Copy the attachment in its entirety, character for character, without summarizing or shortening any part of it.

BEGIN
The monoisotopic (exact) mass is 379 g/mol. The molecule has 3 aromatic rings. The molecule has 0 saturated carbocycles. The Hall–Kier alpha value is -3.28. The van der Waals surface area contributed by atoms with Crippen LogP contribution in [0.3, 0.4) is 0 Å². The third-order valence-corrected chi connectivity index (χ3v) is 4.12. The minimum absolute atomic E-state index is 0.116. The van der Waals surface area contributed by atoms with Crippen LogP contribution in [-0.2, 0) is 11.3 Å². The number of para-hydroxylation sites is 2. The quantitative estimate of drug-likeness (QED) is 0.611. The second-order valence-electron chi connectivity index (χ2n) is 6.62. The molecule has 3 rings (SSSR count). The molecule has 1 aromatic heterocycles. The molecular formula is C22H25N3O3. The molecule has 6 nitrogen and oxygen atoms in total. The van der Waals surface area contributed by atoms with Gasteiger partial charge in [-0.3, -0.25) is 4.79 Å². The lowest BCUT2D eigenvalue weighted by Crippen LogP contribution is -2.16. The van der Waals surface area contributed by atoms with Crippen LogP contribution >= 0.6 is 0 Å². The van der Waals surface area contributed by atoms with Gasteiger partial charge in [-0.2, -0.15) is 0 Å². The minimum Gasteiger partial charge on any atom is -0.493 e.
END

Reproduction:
The monoisotopic (exact) mass is 379 g/mol. The molecule has 3 aromatic rings. The molecule has 0 saturated carbocycles. The Hall–Kier alpha value is -3.28. The van der Waals surface area contributed by atoms with Crippen LogP contribution in [0.3, 0.4) is 0 Å². The third-order valence-corrected chi connectivity index (χ3v) is 4.12. The minimum absolute atomic E-state index is 0.116. The van der Waals surface area contributed by atoms with Crippen LogP contribution in [-0.2, 0) is 11.3 Å². The number of para-hydroxylation sites is 2. The quantitative estimate of drug-likeness (QED) is 0.611. The second-order valence-electron chi connectivity index (χ2n) is 6.62. The molecule has 3 rings (SSSR count). The molecule has 1 aromatic heterocycles. The molecular formula is C22H25N3O3. The molecule has 6 nitrogen and oxygen atoms in total. The van der Waals surface area contributed by atoms with Gasteiger partial charge in [-0.3, -0.25) is 4.79 Å². The lowest BCUT2D eigenvalue weighted by Crippen LogP contribution is -2.16. The van der Waals surface area contributed by atoms with Crippen LogP contribution >= 0.6 is 0 Å². The van der Waals surface area contributed by atoms with Gasteiger partial charge in [-0.2, -0.15) is 0 Å². The minimum Gasteiger partial charge on any atom is -0.493 e.